Also from the Ringling: a gorgeous guide to all those sculptures you see scattered around the outdoors, by Francoise Hack-Lof, and a little book about St. Jerome by Joanna Weber. You remember St Jerome. He was the first person to translate the Bible into Latin, a translation known as the Vulgate. (Odd-a similar term is often applied to my own work.) Like Annette Scherman, he always wore a hat; but unlike Annette he believed in the contemplative life and hardly ever left his apartment in Bethlehem, where he lived with a lion he had obtained from what passed in those days as the Humane Society. Every once in a while he would journey to the wilderness for a time of purification, and God would send him little meals carried by birds, sort of like spa cuisine. For these and other fascinating details of St. Jerome's life you've got to read Of Lions and Red Hats: St. Jerome at the Ringling Museum of Art.

Our next author is an old pal of mine, Jeff LaHurd, who also works for the magazine on occasion. I thought Jeff had two new books coming out, but it turns out they are two old books being reprinted. Well, since I promised I'd mention them, I guess I'd better. Actually, they're pretty good-the best books on Sarasota history we've got, in fact. Jeff's gimmick is to find old photos and explain what we're looking at. So much of it is gone: the M'Toto Room, Smack's, Badger's Drug Store. My favorites are the bars. I noticed that most of the bar photos were supplied by Joan Griffith. Hmmmm.

Jeff's books are entitled Quintessential Sarasota and Sarasota in Vintage Images. I understand he's running out of photographs and is now working on Sarasota as Seen through Mug Shots and Morgue Photos, and Sarasota: Dry Cleaning Receipts from the Golden '30s.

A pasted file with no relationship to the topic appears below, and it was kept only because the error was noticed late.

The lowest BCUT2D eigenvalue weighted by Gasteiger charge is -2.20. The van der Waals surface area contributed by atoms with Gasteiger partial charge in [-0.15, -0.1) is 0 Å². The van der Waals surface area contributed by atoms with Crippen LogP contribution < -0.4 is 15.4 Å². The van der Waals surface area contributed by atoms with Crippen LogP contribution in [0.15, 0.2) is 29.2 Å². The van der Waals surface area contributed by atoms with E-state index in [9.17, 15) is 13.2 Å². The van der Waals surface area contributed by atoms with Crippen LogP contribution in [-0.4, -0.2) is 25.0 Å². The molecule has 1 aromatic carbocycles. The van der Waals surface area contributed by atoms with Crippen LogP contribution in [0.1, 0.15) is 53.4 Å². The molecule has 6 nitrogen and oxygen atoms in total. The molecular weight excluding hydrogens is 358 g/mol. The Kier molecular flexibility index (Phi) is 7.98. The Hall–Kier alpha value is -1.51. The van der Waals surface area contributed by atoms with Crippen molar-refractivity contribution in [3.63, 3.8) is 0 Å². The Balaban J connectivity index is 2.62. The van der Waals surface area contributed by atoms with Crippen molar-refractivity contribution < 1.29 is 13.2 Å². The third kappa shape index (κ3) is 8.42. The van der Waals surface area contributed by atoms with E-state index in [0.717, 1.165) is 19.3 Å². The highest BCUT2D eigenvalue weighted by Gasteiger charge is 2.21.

Topping off my list of recommendations is Walt Levinsky's autobiography, The Melody Lingers On. Many of you doubtless remember Walt; he lived in Lido Shores until he passed away several years ago. Frankly, I approached the book with trepidation; Walt was a great musician, but could he tell the story of his life in an interesting and compelling way? Well, he could and did. This is a terrific book. It's packed with echoes of two of my favorite writers, Neil Simon and Philip Roth. Neil Simon because of the way Walt saw his life as a series of (mostly) comic stories. And they are some stories: growing up in Patterson, N.J., touring with the Tommy Dorsey band while still in college, getting involved with a crazy hooker in Havana, later working with people like Sinatra, Johnny Carson and Woody Allen. And Philip Roth for the undercurrent of Jewish angst that permeates the book-the outsider who will always be an outsider. This is quite a book and a wonderful read.

And finally, there's the aforementioned Joan Griffith, who is a book waiting to happen. Not only does she know where all the bodies are buried in this town, thanks to being the daughter of longtime Herald-Tribune columnist Helen Griffith; but she's led a life most of us only dream of. She was planning to attend the University of Miami and study quantum physics, but her family lost all its money and she was forced to become a showgirl, then a gag writer, then a lounge pianist, then a legal secretary. Along the way she married a whole lot of men. Today Joan writes a column for Attitudes and is a well-known psychic. Her recent prediction of an earthquake in Santa Barbara caused people to sell their houses. Best of all, this life is not Joan's only life; she's lived at least 100 other ones in the past.

Get to work, Joan. This is going to be some book. And a long one, too.